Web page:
Learning to relieve stress and anxiety through meditation and Yoga is another healthy approach for parents of chronically ill children.  The fight or flight element affect brought on by excessive stress can lead to parents adopting undesirable behaviors to cope like substance abuse. Along with getting professional help for their drinking, learning to relax through yoga, meditation, and visualization stimulate the parasympathetic nervous system and allow The Relaxation Response to shut down dangerous reactions to stress. There are other healthy ways to unwind and relax. Some of these techniques include:

Mindful Stress-Relief and Relaxation Techniques — Studies on the parents of chronically ill children engaging in mindful exercises showed positive results. Less stress to changes brought on by the child’s illness to family life and a reduction in stress-related worry. These results came from a study using Mindful Meditation and Hatha Yoga.  Positive results occurred even in people without experience in meditation.  Mindful meditation and yoga enable parents to relax, clear their thoughts, and release stress and anxiety.

Exercise

Exercise is a healthy way of reducing stress.  Parents who are the primary caregivers to their child with MPS may believe they don’t have the time to dedicate to an exercise program.  But, exercise is great for relieving stress and anxiety so a regular routine is desirable. Stress attacks the nerve centers of the brain.  Exercise releases healthy endorphins in the brain to relieve pain. Regular exercise helps the parent relax and handle stress better. Family members, friends, and in some cases Respite Care may provide relief for the parent to follow an exercise regime to lower high-stress levels.  Respite care is a wonderful service for caregivers who need time to take care of their personal needs.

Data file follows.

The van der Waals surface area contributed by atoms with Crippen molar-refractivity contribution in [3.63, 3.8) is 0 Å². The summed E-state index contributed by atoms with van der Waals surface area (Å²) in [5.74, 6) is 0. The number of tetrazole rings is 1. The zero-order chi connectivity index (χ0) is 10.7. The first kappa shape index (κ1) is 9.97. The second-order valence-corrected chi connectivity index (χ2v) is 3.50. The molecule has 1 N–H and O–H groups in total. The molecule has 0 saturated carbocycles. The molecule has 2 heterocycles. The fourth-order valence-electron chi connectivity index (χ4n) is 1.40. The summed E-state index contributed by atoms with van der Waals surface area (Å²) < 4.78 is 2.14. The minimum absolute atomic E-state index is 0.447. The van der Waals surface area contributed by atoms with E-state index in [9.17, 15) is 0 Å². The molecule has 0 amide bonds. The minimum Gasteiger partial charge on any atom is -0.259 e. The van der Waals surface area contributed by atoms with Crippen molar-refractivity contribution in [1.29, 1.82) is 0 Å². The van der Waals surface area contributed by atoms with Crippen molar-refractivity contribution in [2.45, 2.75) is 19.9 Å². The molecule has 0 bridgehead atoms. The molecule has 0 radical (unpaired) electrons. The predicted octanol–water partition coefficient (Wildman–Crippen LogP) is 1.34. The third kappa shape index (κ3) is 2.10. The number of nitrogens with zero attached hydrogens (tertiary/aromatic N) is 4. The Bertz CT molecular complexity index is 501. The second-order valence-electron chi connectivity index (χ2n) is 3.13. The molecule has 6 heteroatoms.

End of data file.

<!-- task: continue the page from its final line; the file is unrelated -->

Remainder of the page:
Make Time to Do the Things You Enjoy

While caring for someone with this diagnosis, you must also find time to do things you love to do. It will help you to unwind and relax while refreshing yourself at the same time. It is a challenging experience to care for a child with MPS so you must find ways to recharge so you can be your best you for your child.

Respite Care Service Options

In most cities there are opportunities for respite care services. This means you can find someone who will care for your child just as you would while you take some downtime. It could be for a couple of hours or for an entire day that you head out. The respite care services provide your loved one with the specific care they need while you’re running errands, enjoying lunch out or just window shopping to rejuvenate.

Talk to a Therapist

Caring for a loved one with this type of diagnosis can truly weigh on you mentally, physically, and emotionally. For your own sake, it is best if you find someone such as a therapist or counselor who specializes in this type of work. They can assist you with ideas to help in your child’s care, to make sure you’re doing the best you can, and to make sure you stay well.

Author Bio: Patrick Bailey is a professional writer mainly in the fields of mental health, addiction, and living in recovery. He attempts to stay on top of the latest news in the addiction and the mental health world and enjoy writing about these topics to break the stigma associated with them.